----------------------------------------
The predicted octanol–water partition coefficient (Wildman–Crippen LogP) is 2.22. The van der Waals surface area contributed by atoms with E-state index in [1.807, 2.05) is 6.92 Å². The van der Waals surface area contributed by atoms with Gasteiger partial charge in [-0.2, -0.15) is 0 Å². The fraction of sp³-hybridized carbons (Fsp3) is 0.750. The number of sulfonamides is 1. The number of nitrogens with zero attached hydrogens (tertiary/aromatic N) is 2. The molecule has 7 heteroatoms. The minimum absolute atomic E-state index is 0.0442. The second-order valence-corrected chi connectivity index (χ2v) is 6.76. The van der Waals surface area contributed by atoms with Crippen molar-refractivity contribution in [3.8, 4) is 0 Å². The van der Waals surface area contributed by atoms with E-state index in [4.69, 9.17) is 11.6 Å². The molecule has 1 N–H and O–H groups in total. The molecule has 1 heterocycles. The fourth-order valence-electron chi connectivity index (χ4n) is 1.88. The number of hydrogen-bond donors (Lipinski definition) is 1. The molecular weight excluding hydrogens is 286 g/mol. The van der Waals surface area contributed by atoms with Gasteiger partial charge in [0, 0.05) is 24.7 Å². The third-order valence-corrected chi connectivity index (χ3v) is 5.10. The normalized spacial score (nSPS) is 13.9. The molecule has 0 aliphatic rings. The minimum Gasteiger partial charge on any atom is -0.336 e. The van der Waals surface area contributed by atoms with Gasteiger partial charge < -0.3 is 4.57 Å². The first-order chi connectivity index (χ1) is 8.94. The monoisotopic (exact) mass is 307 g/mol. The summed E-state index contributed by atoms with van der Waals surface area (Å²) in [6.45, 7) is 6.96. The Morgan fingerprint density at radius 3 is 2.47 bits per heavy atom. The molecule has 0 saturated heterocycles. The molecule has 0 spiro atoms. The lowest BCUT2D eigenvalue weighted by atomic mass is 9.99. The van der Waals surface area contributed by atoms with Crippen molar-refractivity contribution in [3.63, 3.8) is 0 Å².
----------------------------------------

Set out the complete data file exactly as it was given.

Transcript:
The predicted octanol–water partition coefficient (Wildman–Crippen LogP) is 2.22. The van der Waals surface area contributed by atoms with E-state index in [1.807, 2.05) is 6.92 Å². The van der Waals surface area contributed by atoms with Gasteiger partial charge in [-0.2, -0.15) is 0 Å². The fraction of sp³-hybridized carbons (Fsp3) is 0.750. The number of sulfonamides is 1. The number of nitrogens with zero attached hydrogens (tertiary/aromatic N) is 2. The molecule has 7 heteroatoms. The minimum absolute atomic E-state index is 0.0442. The second-order valence-corrected chi connectivity index (χ2v) is 6.76. The van der Waals surface area contributed by atoms with Crippen molar-refractivity contribution in [3.8, 4) is 0 Å². The van der Waals surface area contributed by atoms with E-state index in [4.69, 9.17) is 11.6 Å². The molecule has 1 N–H and O–H groups in total. The molecule has 1 heterocycles. The fourth-order valence-electron chi connectivity index (χ4n) is 1.88. The number of hydrogen-bond donors (Lipinski definition) is 1. The molecular weight excluding hydrogens is 286 g/mol. The van der Waals surface area contributed by atoms with Gasteiger partial charge in [0, 0.05) is 24.7 Å². The third-order valence-corrected chi connectivity index (χ3v) is 5.10. The normalized spacial score (nSPS) is 13.9. The molecule has 0 aliphatic rings. The minimum Gasteiger partial charge on any atom is -0.336 e. The van der Waals surface area contributed by atoms with Gasteiger partial charge < -0.3 is 4.57 Å². The first-order chi connectivity index (χ1) is 8.94. The monoisotopic (exact) mass is 307 g/mol. The summed E-state index contributed by atoms with van der Waals surface area (Å²) in [6.45, 7) is 6.96. The Morgan fingerprint density at radius 3 is 2.47 bits per heavy atom. The molecule has 0 saturated heterocycles. The molecule has 0 spiro atoms. The lowest BCUT2D eigenvalue weighted by atomic mass is 9.99. The van der Waals surface area contributed by atoms with Crippen molar-refractivity contribution in [3.63, 3.8) is 0 Å².